The crosscutting theme in this course is providing abstractions above imperfect hardware to make it usable by programmers and users. At the end of the course, students should understand a set of abstractions (concurrent programming, virtual addressing, memory protection, caching, transactions, ...) that are useful in many large-scale software systems not just OS kernels. More important than memorizing specific abstractions used in operating systems of the past, students should understand these abstractions well enough to synthesize their own abstractions when faced with new problems.
|Instructor:||Mike Dahlin 471-9549|
|Office Hr:||T 2:30 - 3:30 PM, ACES 6.248 or by appointment|
|Class Info:||55735 TTH 3:30 - 5:00 PM, RLM 7.118
|TA:||Han Song; shan [at] cs [dot] utexas [dot] edu
Office hours: Tu/Th 10:30-11:30, ENS 31NQ Desk #5
This handout and all other information for the course will be available at this address.
That said, grades will be determined as follows:
I grade on a curve rather than an absolute scale because it protects students from stressing out if I happen to give an overly hard midterm or final. The downside of grading on a curve is that it tends to lead students to think they are competing against each other. In practice, this worry is misplaced. First, I will set grade cut-offs for each assignment to correspond to the quality of the work and depth of understanding reflected by each range of scores not by the number of students that make each range of scores. Second, note that the impact of any individual score on the overall class distribution is trivial -- for example someone making a 10% better grade on a midterm raises the class semester average by .1%.
Also, for this type of project students often stress about whether they will be penalized because their project may not be as elaborate as that of some of the other groups in the class. Again, this is not something to worry about. The project is hard enough without looking over your shoulder at other students. By and large, most students do quite well on the project -- the consequence is that the project has less effect than you might think on the curve. A warning, however: if you punt the project, you will fail the course.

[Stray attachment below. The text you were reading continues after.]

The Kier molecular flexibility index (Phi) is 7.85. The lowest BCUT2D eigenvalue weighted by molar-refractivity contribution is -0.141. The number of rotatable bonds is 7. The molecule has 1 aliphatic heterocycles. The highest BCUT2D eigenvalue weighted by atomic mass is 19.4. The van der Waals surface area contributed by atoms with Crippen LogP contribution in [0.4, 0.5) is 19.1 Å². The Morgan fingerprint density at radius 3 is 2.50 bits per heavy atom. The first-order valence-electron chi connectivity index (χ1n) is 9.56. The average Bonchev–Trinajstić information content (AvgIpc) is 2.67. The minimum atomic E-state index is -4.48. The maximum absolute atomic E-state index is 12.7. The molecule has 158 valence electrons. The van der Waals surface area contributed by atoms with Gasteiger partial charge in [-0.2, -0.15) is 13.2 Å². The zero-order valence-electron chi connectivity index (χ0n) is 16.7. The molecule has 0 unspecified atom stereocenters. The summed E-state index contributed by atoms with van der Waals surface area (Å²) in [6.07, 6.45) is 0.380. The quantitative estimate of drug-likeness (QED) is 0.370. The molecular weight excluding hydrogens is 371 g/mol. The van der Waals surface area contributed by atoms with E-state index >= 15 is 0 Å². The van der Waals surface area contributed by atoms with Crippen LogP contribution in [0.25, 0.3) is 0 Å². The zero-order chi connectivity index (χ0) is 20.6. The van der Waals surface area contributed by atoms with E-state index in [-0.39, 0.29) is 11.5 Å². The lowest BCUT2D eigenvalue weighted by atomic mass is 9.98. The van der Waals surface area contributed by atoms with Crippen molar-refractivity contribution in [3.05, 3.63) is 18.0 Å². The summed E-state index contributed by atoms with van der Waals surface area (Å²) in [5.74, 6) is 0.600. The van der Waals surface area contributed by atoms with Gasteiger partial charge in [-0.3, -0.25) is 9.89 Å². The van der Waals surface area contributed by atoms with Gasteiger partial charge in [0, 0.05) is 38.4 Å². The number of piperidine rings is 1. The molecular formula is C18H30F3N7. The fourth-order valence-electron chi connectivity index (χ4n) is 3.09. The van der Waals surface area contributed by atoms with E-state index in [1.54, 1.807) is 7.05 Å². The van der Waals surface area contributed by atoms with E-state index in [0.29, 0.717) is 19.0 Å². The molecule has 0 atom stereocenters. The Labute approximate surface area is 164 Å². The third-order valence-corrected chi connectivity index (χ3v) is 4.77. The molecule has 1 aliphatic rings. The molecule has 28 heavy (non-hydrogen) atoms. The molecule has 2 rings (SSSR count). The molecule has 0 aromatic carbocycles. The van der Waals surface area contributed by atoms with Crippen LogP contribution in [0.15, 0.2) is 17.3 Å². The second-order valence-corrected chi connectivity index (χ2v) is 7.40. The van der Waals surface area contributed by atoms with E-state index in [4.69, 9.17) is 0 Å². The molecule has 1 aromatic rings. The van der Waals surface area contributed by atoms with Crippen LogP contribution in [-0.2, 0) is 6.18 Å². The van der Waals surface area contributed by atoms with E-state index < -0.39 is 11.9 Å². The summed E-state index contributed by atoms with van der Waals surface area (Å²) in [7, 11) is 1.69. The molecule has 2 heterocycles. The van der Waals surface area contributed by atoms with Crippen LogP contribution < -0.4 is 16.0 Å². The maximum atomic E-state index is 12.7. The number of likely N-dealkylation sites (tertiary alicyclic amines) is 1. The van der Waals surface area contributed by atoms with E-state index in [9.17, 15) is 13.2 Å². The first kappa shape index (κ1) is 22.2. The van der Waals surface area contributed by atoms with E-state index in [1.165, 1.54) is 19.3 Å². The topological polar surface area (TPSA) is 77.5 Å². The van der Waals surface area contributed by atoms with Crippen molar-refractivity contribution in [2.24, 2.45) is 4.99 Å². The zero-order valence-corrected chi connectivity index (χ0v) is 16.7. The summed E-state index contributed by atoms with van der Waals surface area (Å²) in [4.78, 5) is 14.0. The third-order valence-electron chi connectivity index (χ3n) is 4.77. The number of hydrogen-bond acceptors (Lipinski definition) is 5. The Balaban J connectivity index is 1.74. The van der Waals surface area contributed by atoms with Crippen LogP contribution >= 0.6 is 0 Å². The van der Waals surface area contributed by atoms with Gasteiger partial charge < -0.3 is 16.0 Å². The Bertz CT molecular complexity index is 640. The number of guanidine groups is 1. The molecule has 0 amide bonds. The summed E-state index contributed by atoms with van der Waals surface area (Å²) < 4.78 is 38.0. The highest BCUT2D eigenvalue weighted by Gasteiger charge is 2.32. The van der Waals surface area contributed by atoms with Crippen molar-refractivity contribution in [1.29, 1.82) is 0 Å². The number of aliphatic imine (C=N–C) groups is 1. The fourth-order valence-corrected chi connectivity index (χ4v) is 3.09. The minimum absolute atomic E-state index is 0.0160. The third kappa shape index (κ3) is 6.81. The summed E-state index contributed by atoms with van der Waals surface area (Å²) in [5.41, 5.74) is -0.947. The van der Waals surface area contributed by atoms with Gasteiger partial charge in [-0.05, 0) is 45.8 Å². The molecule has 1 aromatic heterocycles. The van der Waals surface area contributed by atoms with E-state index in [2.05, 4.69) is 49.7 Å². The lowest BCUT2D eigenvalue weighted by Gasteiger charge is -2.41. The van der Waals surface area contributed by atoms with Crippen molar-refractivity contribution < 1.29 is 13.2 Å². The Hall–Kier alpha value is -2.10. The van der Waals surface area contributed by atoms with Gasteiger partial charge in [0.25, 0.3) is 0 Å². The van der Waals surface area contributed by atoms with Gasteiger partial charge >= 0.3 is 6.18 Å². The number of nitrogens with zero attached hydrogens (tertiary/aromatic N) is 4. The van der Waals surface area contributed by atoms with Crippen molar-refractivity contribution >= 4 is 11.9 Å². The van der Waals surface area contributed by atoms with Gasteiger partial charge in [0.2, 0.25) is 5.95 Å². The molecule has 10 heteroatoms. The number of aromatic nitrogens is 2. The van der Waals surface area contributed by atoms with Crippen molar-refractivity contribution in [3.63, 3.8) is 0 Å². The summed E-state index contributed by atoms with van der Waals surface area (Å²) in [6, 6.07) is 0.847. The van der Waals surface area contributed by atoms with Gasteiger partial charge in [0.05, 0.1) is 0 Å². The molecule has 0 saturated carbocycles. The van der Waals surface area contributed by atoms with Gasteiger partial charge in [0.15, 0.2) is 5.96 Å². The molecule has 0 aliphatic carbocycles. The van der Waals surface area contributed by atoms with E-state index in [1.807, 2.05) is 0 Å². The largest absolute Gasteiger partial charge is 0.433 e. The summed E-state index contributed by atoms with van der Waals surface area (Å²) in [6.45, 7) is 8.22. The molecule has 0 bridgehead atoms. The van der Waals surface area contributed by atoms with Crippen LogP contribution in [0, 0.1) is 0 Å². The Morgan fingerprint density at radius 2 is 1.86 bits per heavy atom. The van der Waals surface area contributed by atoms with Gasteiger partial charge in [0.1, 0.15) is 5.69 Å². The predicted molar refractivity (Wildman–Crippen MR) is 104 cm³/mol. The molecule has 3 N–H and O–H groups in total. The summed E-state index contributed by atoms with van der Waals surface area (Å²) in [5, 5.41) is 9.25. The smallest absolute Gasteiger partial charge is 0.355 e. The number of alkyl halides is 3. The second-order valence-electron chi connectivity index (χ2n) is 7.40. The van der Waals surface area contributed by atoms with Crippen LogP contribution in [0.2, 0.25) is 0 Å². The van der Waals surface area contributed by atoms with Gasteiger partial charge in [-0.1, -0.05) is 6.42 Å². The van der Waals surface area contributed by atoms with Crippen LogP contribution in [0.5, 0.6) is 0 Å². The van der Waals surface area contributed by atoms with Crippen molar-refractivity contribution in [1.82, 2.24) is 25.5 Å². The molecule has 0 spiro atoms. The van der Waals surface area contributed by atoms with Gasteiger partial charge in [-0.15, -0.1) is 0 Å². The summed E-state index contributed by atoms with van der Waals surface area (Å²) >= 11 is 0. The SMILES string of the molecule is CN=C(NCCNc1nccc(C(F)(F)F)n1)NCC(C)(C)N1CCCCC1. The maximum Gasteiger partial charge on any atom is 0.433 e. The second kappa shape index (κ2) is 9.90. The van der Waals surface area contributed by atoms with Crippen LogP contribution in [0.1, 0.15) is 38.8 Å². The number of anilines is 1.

In some courses, the TAs and instructor have to spend a lot of time dealing with regrading appeals, time that would be better spent helping students learn the material. Absolutely come to us if we make an arithmetic error, but realize that a few points here and there are extremely unlikely to make any difference in your final grade. If you believe that we assigned too little credit for your work, you may submit your work for a regrade under the following restrictions. (1) All regrade requests must be submitted with a clear, written statement that explains why you believe the original grade was incorrect. (2) All requests for regrades must be submitted within 1 calendar week of when the graded work is returned. (3) We will regrade the entire exam, problem set, or project assignment, and if we were overly generous we will deduct points. Thus, you grade can go up or down on a regrade.
Late policy. No extensions will be given for completing the programming projects, except that each team will be allowed 4 flexible slip days for the projects. A team may divide their slip days across projects in any way they wish to extend deadlines for the projects. (The exception: you can not use any slip days on the final project, which is due on the last class day.) To help the TA track your slip-day status, the top of each project's README file must include the line: